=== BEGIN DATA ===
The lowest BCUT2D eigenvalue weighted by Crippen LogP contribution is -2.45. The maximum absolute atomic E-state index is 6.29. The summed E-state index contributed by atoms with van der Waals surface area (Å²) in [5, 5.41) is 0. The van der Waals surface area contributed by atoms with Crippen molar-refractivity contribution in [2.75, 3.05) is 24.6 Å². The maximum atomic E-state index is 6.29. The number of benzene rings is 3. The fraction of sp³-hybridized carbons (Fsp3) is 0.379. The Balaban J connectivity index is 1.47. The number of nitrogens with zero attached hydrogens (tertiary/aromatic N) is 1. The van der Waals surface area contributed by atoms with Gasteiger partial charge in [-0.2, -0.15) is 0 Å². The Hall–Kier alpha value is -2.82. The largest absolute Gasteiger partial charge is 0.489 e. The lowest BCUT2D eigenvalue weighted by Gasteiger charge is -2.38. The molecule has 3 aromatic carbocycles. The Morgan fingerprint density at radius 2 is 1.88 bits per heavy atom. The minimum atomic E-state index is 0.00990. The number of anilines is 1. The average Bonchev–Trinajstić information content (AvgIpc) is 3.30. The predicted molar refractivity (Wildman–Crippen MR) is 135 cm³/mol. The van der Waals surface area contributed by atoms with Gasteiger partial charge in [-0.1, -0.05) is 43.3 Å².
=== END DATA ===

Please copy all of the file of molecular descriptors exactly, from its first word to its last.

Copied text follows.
The lowest BCUT2D eigenvalue weighted by Crippen LogP contribution is -2.45. The maximum absolute atomic E-state index is 6.29. The summed E-state index contributed by atoms with van der Waals surface area (Å²) in [5, 5.41) is 0. The van der Waals surface area contributed by atoms with Crippen molar-refractivity contribution in [2.75, 3.05) is 24.6 Å². The maximum atomic E-state index is 6.29. The number of benzene rings is 3. The fraction of sp³-hybridized carbons (Fsp3) is 0.379. The Balaban J connectivity index is 1.47. The number of nitrogens with zero attached hydrogens (tertiary/aromatic N) is 1. The van der Waals surface area contributed by atoms with Gasteiger partial charge in [-0.2, -0.15) is 0 Å². The Hall–Kier alpha value is -2.82. The largest absolute Gasteiger partial charge is 0.489 e. The lowest BCUT2D eigenvalue weighted by Gasteiger charge is -2.38. The molecule has 3 aromatic carbocycles. The Morgan fingerprint density at radius 2 is 1.88 bits per heavy atom. The minimum atomic E-state index is 0.00990. The number of anilines is 1. The average Bonchev–Trinajstić information content (AvgIpc) is 3.30. The predicted molar refractivity (Wildman–Crippen MR) is 135 cm³/mol. The van der Waals surface area contributed by atoms with Gasteiger partial charge in [-0.1, -0.05) is 43.3 Å².